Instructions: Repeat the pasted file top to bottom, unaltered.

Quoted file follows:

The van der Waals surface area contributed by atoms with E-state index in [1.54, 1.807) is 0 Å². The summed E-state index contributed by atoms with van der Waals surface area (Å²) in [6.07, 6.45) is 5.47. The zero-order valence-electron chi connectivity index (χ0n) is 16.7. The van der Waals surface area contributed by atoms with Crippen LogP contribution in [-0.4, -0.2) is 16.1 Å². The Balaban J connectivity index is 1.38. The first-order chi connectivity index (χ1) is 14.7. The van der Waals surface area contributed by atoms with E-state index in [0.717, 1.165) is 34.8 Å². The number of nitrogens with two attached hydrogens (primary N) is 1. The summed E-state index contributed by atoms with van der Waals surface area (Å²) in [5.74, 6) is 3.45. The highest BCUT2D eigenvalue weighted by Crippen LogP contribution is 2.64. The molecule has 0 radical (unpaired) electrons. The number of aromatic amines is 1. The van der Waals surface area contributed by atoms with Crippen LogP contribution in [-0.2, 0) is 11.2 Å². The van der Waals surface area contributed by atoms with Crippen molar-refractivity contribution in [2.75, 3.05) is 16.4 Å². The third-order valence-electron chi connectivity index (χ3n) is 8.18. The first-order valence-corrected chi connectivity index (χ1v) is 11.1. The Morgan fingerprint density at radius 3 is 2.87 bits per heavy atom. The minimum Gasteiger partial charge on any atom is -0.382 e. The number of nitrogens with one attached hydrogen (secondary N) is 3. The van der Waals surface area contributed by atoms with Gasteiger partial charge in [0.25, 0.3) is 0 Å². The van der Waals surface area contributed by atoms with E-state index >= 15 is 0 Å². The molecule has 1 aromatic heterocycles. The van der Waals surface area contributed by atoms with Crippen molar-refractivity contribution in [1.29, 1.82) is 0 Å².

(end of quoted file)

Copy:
The van der Waals surface area contributed by atoms with E-state index in [1.54, 1.807) is 0 Å². The summed E-state index contributed by atoms with van der Waals surface area (Å²) in [6.07, 6.45) is 5.47. The zero-order valence-electron chi connectivity index (χ0n) is 16.7. The van der Waals surface area contributed by atoms with Crippen LogP contribution in [-0.4, -0.2) is 16.1 Å². The Balaban J connectivity index is 1.38. The first-order chi connectivity index (χ1) is 14.7. The van der Waals surface area contributed by atoms with E-state index in [0.717, 1.165) is 34.8 Å². The number of nitrogens with two attached hydrogens (primary N) is 1. The summed E-state index contributed by atoms with van der Waals surface area (Å²) in [5.74, 6) is 3.45. The highest BCUT2D eigenvalue weighted by Crippen LogP contribution is 2.64. The molecule has 0 radical (unpaired) electrons. The number of aromatic amines is 1. The van der Waals surface area contributed by atoms with Crippen LogP contribution in [-0.2, 0) is 11.2 Å². The van der Waals surface area contributed by atoms with Crippen molar-refractivity contribution in [2.75, 3.05) is 16.4 Å². The third-order valence-electron chi connectivity index (χ3n) is 8.18. The first-order valence-corrected chi connectivity index (χ1v) is 11.1. The Morgan fingerprint density at radius 3 is 2.87 bits per heavy atom. The minimum Gasteiger partial charge on any atom is -0.382 e. The number of nitrogens with one attached hydrogen (secondary N) is 3. The van der Waals surface area contributed by atoms with Gasteiger partial charge in [0.25, 0.3) is 0 Å². The van der Waals surface area contributed by atoms with E-state index >= 15 is 0 Å². The molecule has 1 aromatic heterocycles. The van der Waals surface area contributed by atoms with Crippen molar-refractivity contribution in [1.29, 1.82) is 0 Å².